(6 of 6 in a series)
The “COVID” year went by fast yet felt so slow. Business stayed steady yet seemed sluggish. The contrast in reality to perception is almost unbelievable. Comparatively, design layouts can look unbalanced although it is perfectly symmetrical. It is all dependent on tying many elements together visually. This post will focus on three principles that are important to meet the challenge of creating a layout on brand.
The foundation for a balanced layout
The Golden Rule is crucial to know when creating a layout. It becomes second nature to most designers. It creates a focal point, rhythm and proportion. Whether creating a multi-page document or a series of posters for an event, creating a flexible grid can accommodate multiple variations with a consistent look. Below is an example of an e-book template that is based on a 12 column grid that can be divided into 2 variable width columns or 3 to 4 even columns easily to accommodate any combination of copy, graphics, photos and illustrations throughout the document.
Creating content that flows
Although all aspects of the layout are important for staying on brand, the hierarchy is the most crucial to signal the reader what to see first, second, third, etc…
Click the tabs below to see the elements a brand adheres to when creating the hierarchy of layout. Superior brand guidelines leave nothing to question in the execution of a layout.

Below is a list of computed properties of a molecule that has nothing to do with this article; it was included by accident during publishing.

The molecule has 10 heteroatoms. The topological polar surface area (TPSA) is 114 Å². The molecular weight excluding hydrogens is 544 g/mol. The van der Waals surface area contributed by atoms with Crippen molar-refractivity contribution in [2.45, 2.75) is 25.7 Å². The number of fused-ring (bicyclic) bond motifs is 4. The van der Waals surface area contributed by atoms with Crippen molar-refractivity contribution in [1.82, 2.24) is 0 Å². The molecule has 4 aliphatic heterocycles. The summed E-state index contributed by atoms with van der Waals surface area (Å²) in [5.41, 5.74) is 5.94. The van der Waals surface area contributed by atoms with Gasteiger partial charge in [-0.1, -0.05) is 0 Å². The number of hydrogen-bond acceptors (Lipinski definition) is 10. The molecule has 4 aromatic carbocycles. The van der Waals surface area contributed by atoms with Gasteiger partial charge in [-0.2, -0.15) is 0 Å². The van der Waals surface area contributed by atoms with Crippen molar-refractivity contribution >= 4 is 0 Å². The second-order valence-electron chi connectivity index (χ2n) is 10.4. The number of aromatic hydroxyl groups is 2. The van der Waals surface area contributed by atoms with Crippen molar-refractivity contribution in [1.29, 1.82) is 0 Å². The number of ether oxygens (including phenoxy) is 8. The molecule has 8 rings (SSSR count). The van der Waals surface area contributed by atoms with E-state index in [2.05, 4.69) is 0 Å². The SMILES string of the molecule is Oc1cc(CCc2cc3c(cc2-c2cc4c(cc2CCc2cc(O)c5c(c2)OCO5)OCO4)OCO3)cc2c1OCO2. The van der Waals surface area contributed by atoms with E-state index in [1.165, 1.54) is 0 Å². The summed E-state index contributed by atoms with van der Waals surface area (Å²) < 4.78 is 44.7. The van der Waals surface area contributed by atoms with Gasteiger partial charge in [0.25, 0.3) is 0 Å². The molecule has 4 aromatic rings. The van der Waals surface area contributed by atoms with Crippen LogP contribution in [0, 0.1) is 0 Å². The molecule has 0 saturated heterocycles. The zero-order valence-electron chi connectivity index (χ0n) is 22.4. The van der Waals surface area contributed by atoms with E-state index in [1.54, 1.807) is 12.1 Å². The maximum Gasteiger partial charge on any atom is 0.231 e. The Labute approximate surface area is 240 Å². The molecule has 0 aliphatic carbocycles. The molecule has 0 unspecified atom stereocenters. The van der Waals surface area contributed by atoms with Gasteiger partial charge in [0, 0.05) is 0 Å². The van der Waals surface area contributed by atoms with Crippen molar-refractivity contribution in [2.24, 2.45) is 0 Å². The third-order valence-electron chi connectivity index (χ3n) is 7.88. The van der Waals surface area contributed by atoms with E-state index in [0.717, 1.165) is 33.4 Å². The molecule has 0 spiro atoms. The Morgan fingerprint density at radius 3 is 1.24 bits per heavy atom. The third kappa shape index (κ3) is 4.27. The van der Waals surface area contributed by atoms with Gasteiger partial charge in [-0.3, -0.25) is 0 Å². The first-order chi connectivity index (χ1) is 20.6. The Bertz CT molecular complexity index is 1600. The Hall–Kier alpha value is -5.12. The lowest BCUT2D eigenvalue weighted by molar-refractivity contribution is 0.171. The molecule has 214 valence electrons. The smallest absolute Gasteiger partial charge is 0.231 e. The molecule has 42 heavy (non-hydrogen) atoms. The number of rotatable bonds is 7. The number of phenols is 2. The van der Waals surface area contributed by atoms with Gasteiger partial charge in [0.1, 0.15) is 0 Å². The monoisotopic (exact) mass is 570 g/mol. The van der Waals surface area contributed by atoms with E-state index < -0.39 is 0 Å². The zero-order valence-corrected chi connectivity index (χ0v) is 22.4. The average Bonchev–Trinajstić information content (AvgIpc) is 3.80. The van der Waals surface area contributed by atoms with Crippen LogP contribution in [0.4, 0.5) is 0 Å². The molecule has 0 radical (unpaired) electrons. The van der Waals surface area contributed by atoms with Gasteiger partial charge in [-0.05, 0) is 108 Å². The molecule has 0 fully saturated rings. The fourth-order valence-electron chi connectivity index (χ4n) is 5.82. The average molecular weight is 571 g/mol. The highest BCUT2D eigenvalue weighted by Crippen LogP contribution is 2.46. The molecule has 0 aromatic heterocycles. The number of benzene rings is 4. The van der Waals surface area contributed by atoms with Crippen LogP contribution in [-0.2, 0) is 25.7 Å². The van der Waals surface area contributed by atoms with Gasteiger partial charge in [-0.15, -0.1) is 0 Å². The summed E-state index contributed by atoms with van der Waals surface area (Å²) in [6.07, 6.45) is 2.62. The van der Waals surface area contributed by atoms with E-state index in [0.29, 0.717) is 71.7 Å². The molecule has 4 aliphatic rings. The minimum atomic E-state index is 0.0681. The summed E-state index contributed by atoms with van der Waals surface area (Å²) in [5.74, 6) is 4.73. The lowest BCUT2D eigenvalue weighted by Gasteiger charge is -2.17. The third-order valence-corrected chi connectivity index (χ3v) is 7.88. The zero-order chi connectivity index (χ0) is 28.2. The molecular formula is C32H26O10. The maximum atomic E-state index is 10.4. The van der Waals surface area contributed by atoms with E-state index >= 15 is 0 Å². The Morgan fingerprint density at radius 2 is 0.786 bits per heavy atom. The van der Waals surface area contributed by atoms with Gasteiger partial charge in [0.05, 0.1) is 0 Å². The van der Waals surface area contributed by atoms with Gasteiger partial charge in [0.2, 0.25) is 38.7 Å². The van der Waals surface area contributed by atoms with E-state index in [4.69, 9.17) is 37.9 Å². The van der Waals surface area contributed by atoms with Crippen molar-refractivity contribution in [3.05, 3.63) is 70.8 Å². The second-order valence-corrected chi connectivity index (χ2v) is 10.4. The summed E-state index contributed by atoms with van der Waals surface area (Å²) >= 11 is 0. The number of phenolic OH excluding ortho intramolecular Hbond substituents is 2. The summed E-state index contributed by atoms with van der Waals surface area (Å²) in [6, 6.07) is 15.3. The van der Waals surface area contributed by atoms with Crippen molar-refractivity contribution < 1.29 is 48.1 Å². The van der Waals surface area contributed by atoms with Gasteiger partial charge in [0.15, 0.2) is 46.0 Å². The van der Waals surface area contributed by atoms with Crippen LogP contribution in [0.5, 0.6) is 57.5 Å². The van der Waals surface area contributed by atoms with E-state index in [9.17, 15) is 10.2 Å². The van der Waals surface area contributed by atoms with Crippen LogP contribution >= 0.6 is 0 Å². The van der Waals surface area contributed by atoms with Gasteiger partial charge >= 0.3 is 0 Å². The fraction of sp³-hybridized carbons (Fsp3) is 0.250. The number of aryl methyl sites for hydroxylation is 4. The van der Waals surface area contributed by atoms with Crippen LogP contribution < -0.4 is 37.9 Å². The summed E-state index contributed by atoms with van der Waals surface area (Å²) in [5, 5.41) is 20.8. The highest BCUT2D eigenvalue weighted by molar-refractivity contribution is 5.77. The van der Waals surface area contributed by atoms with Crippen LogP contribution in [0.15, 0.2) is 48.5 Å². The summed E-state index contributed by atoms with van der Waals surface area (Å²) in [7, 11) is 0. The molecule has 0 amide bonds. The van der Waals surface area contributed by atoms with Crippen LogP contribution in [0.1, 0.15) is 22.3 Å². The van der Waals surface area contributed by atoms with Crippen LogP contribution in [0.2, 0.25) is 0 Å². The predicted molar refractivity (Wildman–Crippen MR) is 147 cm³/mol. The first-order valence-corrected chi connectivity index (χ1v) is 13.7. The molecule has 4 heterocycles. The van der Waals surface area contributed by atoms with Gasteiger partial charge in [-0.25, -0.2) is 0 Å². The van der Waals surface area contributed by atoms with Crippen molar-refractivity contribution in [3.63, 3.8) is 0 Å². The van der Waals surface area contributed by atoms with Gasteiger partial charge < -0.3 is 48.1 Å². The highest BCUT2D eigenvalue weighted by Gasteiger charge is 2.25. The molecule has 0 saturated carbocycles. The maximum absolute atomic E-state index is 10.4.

Importance to larger objects.
Brand colors are useful to create levels of importance.
Fonts and colors create dramatic changes and catch the viewer’s eye.
Connects the elements and accentuates the focal point.
Grouping like items together.
The thread that ties designs together across a brand
Colors, fonts, imagery, illustrations and logo use as well as the grid and hierarchy play a part in developing that consistency so people can easily recognize the brand wherever they see it.
We’ve been working with the Fraud Marketing Group at FICO where we’ve created everything from ebooks and white papers to fact sheets and presentations. The colors, fonts, imagery and graphic elements within the layouts achieve the feeling of belonging to a family.
It took a while to get this final blog post of the series published, but it is better late than never.
The Latin phrase ‘potiusque sero quam numquam’ which translates as “better late than never” was used in History of Rome, written around 27 BC by Titus Livius. Source: theidioms.com
Geoffrey Chaucer appears to have been the first person to have put the proverb into print, in The Canterbury Tales – The Yeoman’s Prologue and Tale, circa 1386: